Street Fighter V: The SceneGeek Review
Does the latest entry in Capcom's legendary fighter have what it takes to please old fans and newbies alike?
Street Fighter V follows the alarming modern trend in gaming that sees developers publishing bare-bone games with the promise that more content will be added at a later date. With only 16 fighters, 10 stages, and only 3 game modes, SFV leaves hardcore players with little to satiate their fervent appetites. Are the game's aesthetic upgrades and control improvements enough to keep dedicated Street Fighter fans happy and still entice new players to give it a spin? We hand the controller to our resident Street Fighter master Kareem Taher to break it down.
Street Fighter V ditches the Focus Attack System, (which allows fighters to absorb one attack as they deliver a powerful blow that stuns the enemy, leaving them open for all sorts of ass whooping) and introduces the V Skill/Trigger. Unlike the Focus Attack System, the V Skill/Trigger is personalised to each fighter, giving them distinct and unique move sets. (The focus attack was the same for every fighter in Street Fighter 4). Once the V Trigger is activated, the fighter can either gain a temporary boost in power, speed, or access to new moves. An advanced use for the V Trigger allows players to activate it mid-combo, which in turn gives them the opportunity to sneak in more hits for a devastating combo. For fighters who are on their last bit of health, the reduced threat of dying from chip damage means they actually have a chance to make a comeback.
Street Fighter V feels VERY good. Smooth animations and colourful visual cues help make this the most immersive Street Fighter to date, getting you closer to the fight! And oooh man, those unreal engine physics really enhance the vivaciousness of certain anatomical features (if you know what I mean).
Overall, difficulty has been toned down to help newcomers pick up the game. Characters like Bison, Chun Li, and Vega, who are all non-coincidentally "charging" characters (and as a result treated as harder characters to play), have been revamped, and now have "easier" inputs.
As of now, Street Fighter V plays smoothly, thanks to a solid net-code. Thanks Capcom, at least you didn't mess that up. Very unfortunate that they removed playing against a CPU in versus mode, though, as it is the closest thing you get to actual training. Speaking of training, the tutorial mode is laughable, giving you bare-bone essentials that don't really cover all the mechanics of the game. The story mode sucks; every fighter plays a maximum of four fights against different characters from the roster. Not only do you play very few fights for each story mode you pick, you only play for one round instead of the traditional best-out-of-three system that's been a staple of the series since the freakin' 80s. Also, again, AI is trash, and practically gives you the win. I understand this is done so casual players have more of a chance, but I'm playing this at "HELL" difficulty and the only torment is my waning attention span. Although the character roster is colourful, and each fighter unique, you only have 16 fighters to pick from (at least for the time being); we're used to seeing around at least double the amount of fighters in previous Street Fighter titles. Capcom promises that more characters will be downloadable soon for 'free', you just need to have enough in-game cash (earned by playing the offline modes).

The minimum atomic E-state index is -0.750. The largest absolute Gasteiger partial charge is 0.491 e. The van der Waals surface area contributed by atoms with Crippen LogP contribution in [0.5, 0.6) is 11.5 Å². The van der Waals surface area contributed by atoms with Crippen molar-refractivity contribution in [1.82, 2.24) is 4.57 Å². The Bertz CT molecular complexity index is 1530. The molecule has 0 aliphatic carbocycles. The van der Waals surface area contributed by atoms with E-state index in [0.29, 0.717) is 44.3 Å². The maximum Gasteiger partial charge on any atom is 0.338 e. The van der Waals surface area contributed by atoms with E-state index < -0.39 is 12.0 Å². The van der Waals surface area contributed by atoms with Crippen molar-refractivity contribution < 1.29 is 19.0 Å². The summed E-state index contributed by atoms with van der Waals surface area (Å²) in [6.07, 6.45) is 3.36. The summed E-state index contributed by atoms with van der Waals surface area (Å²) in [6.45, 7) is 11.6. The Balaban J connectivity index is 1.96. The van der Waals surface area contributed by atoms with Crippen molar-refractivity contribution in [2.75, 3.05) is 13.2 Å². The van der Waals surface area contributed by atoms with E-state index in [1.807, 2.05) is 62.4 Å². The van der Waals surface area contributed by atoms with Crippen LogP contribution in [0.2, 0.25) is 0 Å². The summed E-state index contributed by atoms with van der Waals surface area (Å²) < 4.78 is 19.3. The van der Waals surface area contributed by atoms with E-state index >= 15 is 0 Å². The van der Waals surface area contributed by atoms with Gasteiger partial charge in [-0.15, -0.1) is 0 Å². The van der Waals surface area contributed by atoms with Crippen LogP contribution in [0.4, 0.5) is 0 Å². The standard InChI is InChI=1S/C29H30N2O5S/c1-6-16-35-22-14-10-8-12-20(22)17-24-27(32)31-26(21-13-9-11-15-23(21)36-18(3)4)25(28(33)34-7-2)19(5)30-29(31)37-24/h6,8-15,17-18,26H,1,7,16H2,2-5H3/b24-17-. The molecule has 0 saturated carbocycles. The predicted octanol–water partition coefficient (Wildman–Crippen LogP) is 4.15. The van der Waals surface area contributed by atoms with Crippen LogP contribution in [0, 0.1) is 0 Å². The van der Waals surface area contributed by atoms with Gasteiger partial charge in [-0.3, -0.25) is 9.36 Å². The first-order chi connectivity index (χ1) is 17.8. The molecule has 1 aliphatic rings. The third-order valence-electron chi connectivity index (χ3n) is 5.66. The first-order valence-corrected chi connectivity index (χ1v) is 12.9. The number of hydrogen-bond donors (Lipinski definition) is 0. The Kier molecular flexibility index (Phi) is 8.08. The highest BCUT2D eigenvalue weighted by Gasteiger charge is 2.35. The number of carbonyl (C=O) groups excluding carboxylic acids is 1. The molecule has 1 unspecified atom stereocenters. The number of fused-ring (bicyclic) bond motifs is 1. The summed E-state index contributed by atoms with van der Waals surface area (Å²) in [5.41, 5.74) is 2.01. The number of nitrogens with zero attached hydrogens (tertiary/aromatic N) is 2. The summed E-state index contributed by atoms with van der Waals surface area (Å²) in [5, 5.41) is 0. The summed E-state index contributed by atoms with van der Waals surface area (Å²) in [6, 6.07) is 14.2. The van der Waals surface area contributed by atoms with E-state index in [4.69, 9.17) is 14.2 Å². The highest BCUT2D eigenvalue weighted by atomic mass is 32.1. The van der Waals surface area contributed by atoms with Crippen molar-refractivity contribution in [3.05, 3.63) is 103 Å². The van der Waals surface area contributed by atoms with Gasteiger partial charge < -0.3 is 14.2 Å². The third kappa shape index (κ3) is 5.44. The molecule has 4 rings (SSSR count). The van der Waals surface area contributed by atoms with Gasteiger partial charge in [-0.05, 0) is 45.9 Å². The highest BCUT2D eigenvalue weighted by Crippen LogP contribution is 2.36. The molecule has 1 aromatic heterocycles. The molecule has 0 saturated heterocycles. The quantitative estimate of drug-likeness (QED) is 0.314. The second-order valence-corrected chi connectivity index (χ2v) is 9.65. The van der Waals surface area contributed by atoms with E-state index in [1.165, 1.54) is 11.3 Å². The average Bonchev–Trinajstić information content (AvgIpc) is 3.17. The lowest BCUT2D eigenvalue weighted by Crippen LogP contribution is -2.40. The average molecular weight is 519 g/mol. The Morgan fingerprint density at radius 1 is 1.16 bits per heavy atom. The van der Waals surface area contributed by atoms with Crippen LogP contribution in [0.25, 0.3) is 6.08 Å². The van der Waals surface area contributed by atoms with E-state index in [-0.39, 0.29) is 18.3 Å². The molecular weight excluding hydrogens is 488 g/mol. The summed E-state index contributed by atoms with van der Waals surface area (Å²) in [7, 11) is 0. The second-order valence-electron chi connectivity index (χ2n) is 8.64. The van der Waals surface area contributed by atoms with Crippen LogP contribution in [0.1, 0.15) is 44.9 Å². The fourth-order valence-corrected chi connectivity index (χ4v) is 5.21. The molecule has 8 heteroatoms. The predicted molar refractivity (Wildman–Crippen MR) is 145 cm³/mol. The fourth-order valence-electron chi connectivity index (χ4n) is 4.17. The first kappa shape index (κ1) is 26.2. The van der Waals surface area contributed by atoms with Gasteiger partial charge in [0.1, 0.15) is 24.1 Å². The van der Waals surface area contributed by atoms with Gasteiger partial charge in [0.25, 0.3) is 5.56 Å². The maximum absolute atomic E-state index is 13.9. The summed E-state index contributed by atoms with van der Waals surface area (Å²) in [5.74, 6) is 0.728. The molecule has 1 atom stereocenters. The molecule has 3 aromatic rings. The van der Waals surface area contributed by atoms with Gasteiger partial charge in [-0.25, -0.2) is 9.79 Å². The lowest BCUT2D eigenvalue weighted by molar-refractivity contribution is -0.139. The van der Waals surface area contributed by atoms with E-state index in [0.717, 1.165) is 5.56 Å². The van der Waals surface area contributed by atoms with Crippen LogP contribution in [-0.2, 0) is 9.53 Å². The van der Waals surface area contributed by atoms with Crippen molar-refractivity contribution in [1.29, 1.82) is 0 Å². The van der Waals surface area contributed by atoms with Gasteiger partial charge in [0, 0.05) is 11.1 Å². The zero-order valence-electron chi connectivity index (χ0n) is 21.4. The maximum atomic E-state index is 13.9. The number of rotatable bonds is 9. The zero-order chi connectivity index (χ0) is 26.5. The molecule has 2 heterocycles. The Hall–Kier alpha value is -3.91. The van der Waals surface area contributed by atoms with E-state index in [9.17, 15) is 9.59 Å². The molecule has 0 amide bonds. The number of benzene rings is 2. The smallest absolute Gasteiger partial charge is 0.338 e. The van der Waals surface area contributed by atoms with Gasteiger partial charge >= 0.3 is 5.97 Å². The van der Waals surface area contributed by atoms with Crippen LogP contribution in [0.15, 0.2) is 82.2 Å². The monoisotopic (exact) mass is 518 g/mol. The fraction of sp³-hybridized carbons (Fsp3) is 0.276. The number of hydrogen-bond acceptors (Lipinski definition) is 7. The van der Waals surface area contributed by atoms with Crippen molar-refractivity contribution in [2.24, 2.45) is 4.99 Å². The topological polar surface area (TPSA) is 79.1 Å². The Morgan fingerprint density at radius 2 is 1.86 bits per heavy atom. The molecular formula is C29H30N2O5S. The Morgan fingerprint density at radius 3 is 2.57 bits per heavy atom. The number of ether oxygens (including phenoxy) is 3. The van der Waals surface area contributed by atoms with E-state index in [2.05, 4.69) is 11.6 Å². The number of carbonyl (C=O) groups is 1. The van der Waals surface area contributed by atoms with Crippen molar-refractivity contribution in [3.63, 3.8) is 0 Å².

Ironically, I wouldn't recommend Street Fighter V to newcomers, even though the game is pretty much catered to newer audiences. Its bare-bone approach doesn't help newcomers get better at the game because, let's face it, you're not having fun in fighting games unless you're getting better...or you're just the luckiest button-mashing scrub in the world. Ineffective training options for casual players can easily turn them off, because when they go online where the REAL action happens, they will simply get bodied by all the seasoned players out there, and, as a result, get discouraged from playing the game further. I would recommend the game to fans of the series. Although it might be lacking in some areas, the core of the game is still there, and it's better than ever, making every fight feel epic thanks to the unique roster the game has. From a technical standpoint, the game feels solid, especially with the V Skill/Trigger mechanic. With every passing second of the round, the fight becomes more and more intense, and could easily go either way (creating a lot of hype); that is, of course, if you're playing with an equal, which is the way fighting games should truly be played.
Great/smooth fighting mechanics
Best-looking Street Fighter to date
Less intimidating learning curve (for casual players)
Interesting new fighters for intermediate and veteran players alike
Survival game mode is fun
Great online netcode (runs smoothly despite slow Internet speeds)
Still delivers lots of hype
Laughable amount of modes
Only 16 fighters at launch
No CPU versus mode
Insubstantial story mode
Shitty, shitty AI that pretty much gives you the win
Hit up Egygamer.com to get your copy of Street Fighter V for the best deal in town.
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